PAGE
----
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LNG futures trade volumes in Q4 hit record high, 2023 volumes up 12.5%



LNG futures trade volumes slow in December amid holiday season

ICE trade volumes in December at 41,843 lots

LNG futures trade volumes on the financial exchanges during the fourth quarter of 2023 hit a record high, while the overall volume in 2023 rose 12.47% year on year, according to data from the exchanges and brokers.

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Trade volumes of the LNG futures in Q4 were at 182,971 lots, surpassing a previous high recorded in Q3 2023 at 164,748 lots.

A broker cited the market activity was driven by several supply uncertainties including the industrial action at Chevron’s LNG facilities in Australia and the continuous narrowing of the spread between Asian LNG futures and Europe LNG futures, which helped increasing liquidity into the market.

The derivative contracts traded across the Intercontinental Exchange and the Chicago Mercantile Exchange in 2023 totaled 636,607 lots, which is equivalent to approximately 122.4 million mt, or 1,929 cargoes.

Separately, LNG futures trade volumes in December 2023 fell 36.62% month on month and rose 49.87% year on year.

The derivative contracts traded on ICE in December totaled 41,843 lots, which is equivalent to approximately 8.05 million mt, or 127 cargoes.

The monthly contracts for Q1 2024 saw the highest traded volumes on ICE at 16,297 lots, making up 38.95% of total trade volumes in December.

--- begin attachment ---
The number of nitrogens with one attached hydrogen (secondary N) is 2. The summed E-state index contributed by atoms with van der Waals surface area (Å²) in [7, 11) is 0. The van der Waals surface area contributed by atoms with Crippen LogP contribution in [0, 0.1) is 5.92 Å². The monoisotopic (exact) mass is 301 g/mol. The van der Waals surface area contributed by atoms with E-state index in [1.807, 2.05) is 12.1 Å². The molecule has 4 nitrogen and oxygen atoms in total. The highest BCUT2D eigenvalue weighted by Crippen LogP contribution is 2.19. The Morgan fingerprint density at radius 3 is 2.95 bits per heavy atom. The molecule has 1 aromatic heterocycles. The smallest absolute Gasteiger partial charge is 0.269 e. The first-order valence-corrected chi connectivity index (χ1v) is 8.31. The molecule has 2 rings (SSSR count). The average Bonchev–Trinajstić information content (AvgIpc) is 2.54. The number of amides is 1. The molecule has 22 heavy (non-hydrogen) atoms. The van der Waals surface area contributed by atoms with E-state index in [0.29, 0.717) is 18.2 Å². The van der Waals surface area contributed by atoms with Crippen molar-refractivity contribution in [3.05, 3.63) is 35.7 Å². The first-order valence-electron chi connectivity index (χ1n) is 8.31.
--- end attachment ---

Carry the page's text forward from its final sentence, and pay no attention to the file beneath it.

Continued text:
ICE also recorded a total of 82,575 lots of open interest in December as of Dec. 29.

JKM LNG futures recorded 82,350 lots of open interest in December 2023, compared with 70,524 lots in December 2022. JKM LNG Balmo-ND futures saw 225 lots of open interest.

Asia-Pacific spot LNG prices witnessed a downward trend in December amid low demand for spot LNG cargoes as utilities across the region reported comfortable inventories, according to the market participants.

While a cold snap occurred in various parts of the region, market sources said that consumption of LNG has not risen significantly in the affected areas.

“There is no buying interest from Chinese players now. I don’t see a lot of consumption from the cold snap earlier,” a Chinese source said.

Despite stable consumption of LNG in China, buying interest emerged in the week ended Dec. 22 as China’s second-tier companies came out of the sidelines to purchase spot cargo as the Platts JKM, the benchmark price for LNG delivered to Northeast Asia, became more competitive than the domestic gas prices in China.

The Platts JKM ranged between $11-$15/MMBtu price levels in December, compared to the higher price range recorded in November at $15-$17/MMBtu.

The highest daily price was recorded on Dec. 1 at $15.785/MMBtu, while the lowest daily price was recorded on the last trading day of the month at $11.249/MMBtu.

Meanwhile, South Korea and Japan’s demand for spot LNG cargoes remained tepid in December as comfortable inventories weighed on buying interest.

Despite the spread between Asian LNG prices and the Northwest Europe LNG prices staying at a premium throughout the month, industry participants noted that persistent uncertainty at the Panama and the Suez canals coupled a with lack of demand in Asia have limited interbasin arbitrage opportunities.

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